|Publication number||US7849253 B2|
|Application number||US 11/098,707|
|Publication date||Dec 7, 2010|
|Filing date||Apr 4, 2005|
|Priority date||Apr 4, 2005|
|Also published as||US20060224818|
|Publication number||098707, 11098707, US 7849253 B2, US 7849253B2, US-B2-7849253, US7849253 B2, US7849253B2|
|Inventors||Guy A. Stewart|
|Original Assignee||Standard Microsystems Corporation|
|Export Citation||BiBTeX, EndNote, RefMan|
|Patent Citations (10), Non-Patent Citations (4), Referenced by (8), Classifications (10), Legal Events (2)|
|External Links: USPTO, USPTO Assignment, Espacenet|
1. Field of the Invention
This invention relates generally to the field of digital interface design and, more particularly, to digital storage interface design.
2. Description of the Related Art
In recent years the electronics marketplace has seen a proliferation of appliances and personal electronics devices that use solid-state memory. For example, traditional film cameras have been losing market share to digital cameras capable of recording images that may be directly downloaded to and stored on personal computers (PCs). The pictures recorded by digital cameras can easily be converted to common graphics file formats such as JPEG, GIF or BMP, and sent as e-mail attachments or posted on web pages and online photo albums. Many digital cameras are also capable of capturing short video clips in standard digital video formats, for example MPEG-2, which may also be directly downloaded and stored on PCs or notebook computers. Other devices that typically use solid-state memory include personal digital assistants (PDAs), pocket PCs, video game consoles and MP3 players.
The most widely used solid-state memory devices comprise flash-memory chips configured on a small removable card, and are commonly referred to as flash-memory cards. The majority of flash-memory cards currently on the market typically comprise one of four different types: Compact Flash, Multi Media Card (MMC) and the related Secure Digital Card (SD), SmartMedia, and Memory Stick. Most digital cameras, for example, use Compact Flash cards to record images. Many PDA models use Memory Stick cards to hold data. Some MP3 players store music files on Smart Media cards. Generally, data saved by PDAs and other handheld devices using flash-memory cards are also transferred or downloaded to a PC. In the present application, the term “flash-memory” is intended to have the full breadth of its ordinary meaning, which generally encompasses various types of non-volatile solid-state memory devices.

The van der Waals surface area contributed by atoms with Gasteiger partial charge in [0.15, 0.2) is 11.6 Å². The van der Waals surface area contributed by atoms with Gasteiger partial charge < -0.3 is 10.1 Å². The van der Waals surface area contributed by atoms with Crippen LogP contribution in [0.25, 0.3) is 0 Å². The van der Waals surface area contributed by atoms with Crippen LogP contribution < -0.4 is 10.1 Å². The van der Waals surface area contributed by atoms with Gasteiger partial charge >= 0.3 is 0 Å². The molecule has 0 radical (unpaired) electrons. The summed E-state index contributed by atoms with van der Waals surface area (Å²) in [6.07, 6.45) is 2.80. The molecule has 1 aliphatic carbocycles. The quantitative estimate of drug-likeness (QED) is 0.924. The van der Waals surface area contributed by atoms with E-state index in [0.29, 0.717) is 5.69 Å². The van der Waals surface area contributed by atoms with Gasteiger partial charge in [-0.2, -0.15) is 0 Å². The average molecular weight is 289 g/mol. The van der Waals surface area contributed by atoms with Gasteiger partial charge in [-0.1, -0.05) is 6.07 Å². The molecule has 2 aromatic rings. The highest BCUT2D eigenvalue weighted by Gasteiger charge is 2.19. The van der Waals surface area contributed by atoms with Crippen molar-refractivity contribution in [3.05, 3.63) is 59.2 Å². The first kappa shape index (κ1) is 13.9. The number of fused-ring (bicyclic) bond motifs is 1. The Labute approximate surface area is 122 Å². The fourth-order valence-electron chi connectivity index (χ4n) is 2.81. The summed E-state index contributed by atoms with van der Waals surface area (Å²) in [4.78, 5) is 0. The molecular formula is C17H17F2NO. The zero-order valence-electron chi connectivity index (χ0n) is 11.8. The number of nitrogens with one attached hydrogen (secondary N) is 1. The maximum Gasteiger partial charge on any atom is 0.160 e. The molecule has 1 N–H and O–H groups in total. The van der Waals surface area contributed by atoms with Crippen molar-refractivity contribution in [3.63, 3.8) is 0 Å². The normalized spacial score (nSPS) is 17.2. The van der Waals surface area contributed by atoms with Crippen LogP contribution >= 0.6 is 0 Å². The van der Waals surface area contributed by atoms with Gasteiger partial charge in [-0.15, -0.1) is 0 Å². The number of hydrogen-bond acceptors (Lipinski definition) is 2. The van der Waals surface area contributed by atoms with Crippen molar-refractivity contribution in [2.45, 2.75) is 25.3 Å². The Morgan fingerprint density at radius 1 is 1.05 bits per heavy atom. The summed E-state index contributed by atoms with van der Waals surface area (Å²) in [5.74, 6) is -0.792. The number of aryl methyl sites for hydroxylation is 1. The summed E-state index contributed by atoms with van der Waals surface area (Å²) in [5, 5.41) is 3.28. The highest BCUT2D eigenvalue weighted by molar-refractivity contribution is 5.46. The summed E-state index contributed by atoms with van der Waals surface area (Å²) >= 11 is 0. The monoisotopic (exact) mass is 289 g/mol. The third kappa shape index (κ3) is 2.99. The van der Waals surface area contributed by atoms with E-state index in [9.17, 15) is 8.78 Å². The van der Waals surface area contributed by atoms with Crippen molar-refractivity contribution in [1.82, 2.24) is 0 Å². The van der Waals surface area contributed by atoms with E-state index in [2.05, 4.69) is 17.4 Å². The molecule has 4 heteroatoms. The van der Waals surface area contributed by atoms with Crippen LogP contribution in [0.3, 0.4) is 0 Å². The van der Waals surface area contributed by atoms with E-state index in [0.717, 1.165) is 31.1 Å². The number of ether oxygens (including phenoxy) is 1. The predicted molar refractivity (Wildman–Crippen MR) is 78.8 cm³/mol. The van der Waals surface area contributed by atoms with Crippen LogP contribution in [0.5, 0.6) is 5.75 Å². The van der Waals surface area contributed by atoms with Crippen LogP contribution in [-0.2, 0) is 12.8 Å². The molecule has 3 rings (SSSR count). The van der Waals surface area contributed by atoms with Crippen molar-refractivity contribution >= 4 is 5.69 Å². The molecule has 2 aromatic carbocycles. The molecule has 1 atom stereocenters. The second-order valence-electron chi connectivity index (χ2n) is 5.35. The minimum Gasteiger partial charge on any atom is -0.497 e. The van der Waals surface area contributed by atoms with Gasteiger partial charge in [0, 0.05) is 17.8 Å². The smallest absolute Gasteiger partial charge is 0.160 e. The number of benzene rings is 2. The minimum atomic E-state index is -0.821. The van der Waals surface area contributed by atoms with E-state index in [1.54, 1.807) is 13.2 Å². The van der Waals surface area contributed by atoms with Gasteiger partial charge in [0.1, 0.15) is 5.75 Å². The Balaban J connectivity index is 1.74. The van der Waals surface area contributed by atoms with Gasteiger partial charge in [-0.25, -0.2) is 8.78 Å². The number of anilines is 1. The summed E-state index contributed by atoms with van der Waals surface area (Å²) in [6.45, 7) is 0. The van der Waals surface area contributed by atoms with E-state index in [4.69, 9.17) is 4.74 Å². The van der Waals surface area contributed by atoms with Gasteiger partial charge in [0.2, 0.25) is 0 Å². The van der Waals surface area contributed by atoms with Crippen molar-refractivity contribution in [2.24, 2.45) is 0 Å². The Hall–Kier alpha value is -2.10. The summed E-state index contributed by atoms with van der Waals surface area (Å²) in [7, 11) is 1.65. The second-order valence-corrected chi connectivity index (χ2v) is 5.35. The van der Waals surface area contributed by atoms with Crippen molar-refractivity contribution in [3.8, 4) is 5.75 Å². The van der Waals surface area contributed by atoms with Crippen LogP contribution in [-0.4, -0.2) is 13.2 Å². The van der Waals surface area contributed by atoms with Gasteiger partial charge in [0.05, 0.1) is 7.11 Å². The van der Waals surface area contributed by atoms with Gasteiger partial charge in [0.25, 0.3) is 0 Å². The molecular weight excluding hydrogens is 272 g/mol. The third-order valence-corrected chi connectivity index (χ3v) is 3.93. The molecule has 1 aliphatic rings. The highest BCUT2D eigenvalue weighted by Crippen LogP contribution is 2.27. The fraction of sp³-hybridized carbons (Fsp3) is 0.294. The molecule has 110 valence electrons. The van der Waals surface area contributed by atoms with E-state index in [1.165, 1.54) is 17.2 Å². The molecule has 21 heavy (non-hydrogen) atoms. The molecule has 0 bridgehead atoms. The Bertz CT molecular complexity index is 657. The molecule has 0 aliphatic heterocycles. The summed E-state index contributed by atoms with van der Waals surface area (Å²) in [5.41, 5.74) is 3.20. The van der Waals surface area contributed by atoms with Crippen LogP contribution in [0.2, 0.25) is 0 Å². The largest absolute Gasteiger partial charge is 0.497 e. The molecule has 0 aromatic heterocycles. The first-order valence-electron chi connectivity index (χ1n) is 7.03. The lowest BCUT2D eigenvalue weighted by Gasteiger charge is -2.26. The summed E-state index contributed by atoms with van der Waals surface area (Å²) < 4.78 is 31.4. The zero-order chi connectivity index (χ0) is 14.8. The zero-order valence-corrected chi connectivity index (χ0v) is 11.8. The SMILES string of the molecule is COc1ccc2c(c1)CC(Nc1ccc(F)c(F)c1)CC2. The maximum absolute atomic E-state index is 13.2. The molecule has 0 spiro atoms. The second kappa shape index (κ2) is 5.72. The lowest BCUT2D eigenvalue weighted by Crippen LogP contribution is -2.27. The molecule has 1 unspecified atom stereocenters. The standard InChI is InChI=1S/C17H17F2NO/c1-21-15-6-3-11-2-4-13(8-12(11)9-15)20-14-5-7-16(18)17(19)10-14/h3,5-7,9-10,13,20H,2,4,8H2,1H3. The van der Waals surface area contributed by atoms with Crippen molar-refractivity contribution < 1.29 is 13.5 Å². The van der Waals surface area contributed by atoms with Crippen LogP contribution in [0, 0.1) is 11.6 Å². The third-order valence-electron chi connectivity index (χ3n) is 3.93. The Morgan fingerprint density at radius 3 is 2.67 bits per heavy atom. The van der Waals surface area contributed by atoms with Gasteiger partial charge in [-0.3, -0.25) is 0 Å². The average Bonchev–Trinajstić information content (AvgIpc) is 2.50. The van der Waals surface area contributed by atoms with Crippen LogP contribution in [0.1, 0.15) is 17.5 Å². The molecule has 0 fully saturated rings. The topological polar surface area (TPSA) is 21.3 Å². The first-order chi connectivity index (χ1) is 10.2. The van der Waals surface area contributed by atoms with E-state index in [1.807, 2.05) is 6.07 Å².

Generally, data in flash-memory devices may be erased in units of blocks and written in units of pages. Blocks typically designate a minimum Erasable Unit (EU), and consist of a plurality of pages, which serve as a minimum Read/Write Unit (RWU). A block must typically be erased in its entirety before data can be updated (re-written). In other words, flash-memory is typically used as a file store. File systems usually maintain data on the device in units of 512 bytes, commonly called sectors. The table in
An external system typically transfers data to a flash-memory device in sets of contiguous sectors using a logical sector address and a sector count. A flash-media controller may be used to translate the logical sector address provided by the external system into a physical sector address on the flash-memory device. By convention, contiguous logical sectors that fall within the address range of a logical block are stored contiguously within the same physical block. The convention to keep sectors contiguous has several motivating factors. One is to avoid the cost of memory intensive look-up tables used to associate each logical sector with a physical sector. For example, a 128 MB flash-memory device will typically have 262,144 sectors. A per-sector lookup table would require at least one megabyte of storage. Another motivating factor is due to external systems typically transferring data in contiguous sectors using a first sector address and a sector count. Keeping the physical sectors contiguous generally erases a time penalty associated with a table lookup for each sector involved in the transfer.
Blocks may sometimes contain physically damaged electrical components. Damaged blocks are typically marked as invalid and are not used to store data. External systems are generally not designed to manage invalid blocks. Therefore, the flash-media controller must maintain a table of replacement blocks. This table may be used to translate logical addresses provided by external systems into physical addresses of valid blocks on the flash memory. Since some physical blocks may be invalid, it is not always possible to store logical blocks contiguously on the flash memory device.